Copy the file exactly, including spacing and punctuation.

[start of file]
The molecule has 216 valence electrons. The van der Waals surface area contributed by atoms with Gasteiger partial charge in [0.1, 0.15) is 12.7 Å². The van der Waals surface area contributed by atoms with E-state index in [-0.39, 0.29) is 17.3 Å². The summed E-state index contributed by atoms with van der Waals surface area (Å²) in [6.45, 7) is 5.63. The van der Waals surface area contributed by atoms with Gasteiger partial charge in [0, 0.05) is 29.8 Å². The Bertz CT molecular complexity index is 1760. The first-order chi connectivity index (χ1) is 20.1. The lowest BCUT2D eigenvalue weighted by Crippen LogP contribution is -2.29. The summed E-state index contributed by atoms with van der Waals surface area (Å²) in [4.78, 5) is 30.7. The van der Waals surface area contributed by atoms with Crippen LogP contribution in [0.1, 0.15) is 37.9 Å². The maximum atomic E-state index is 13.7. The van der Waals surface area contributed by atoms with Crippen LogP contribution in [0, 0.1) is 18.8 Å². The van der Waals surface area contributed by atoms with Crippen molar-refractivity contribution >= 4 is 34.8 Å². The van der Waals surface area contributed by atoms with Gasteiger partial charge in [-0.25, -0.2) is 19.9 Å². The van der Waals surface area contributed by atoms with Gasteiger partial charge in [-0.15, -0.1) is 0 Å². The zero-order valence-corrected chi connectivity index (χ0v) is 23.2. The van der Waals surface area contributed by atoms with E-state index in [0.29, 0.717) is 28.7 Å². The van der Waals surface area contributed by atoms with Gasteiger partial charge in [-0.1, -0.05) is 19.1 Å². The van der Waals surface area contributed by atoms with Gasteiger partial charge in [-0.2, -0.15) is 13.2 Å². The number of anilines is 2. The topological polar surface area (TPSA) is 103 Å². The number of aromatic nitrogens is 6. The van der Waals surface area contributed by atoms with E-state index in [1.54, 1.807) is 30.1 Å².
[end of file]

The molecule has 216 valence electrons. The van der Waals surface area contributed by atoms with Gasteiger partial charge in [0.1, 0.15) is 12.7 Å². The van der Waals surface area contributed by atoms with E-state index in [-0.39, 0.29) is 17.3 Å². The summed E-state index contributed by atoms with van der Waals surface area (Å²) in [6.45, 7) is 5.63. The van der Waals surface area contributed by atoms with Gasteiger partial charge in [0, 0.05) is 29.8 Å². The Bertz CT molecular complexity index is 1760. The first-order chi connectivity index (χ1) is 20.1. The lowest BCUT2D eigenvalue weighted by Crippen LogP contribution is -2.29. The summed E-state index contributed by atoms with van der Waals surface area (Å²) in [4.78, 5) is 30.7. The van der Waals surface area contributed by atoms with Crippen LogP contribution in [0.1, 0.15) is 37.9 Å². The maximum atomic E-state index is 13.7. The van der Waals surface area contributed by atoms with Crippen LogP contribution in [0, 0.1) is 18.8 Å². The van der Waals surface area contributed by atoms with Crippen molar-refractivity contribution >= 4 is 34.8 Å². The van der Waals surface area contributed by atoms with Gasteiger partial charge in [-0.25, -0.2) is 19.9 Å². The van der Waals surface area contributed by atoms with Gasteiger partial charge in [-0.15, -0.1) is 0 Å². The zero-order valence-corrected chi connectivity index (χ0v) is 23.2. The van der Waals surface area contributed by atoms with E-state index in [0.29, 0.717) is 28.7 Å². The van der Waals surface area contributed by atoms with Gasteiger partial charge in [-0.1, -0.05) is 19.1 Å². The van der Waals surface area contributed by atoms with Gasteiger partial charge in [-0.2, -0.15) is 13.2 Å². The number of anilines is 2. The topological polar surface area (TPSA) is 103 Å². The number of aromatic nitrogens is 6. The van der Waals surface area contributed by atoms with E-state index in [1.54, 1.807) is 30.1 Å².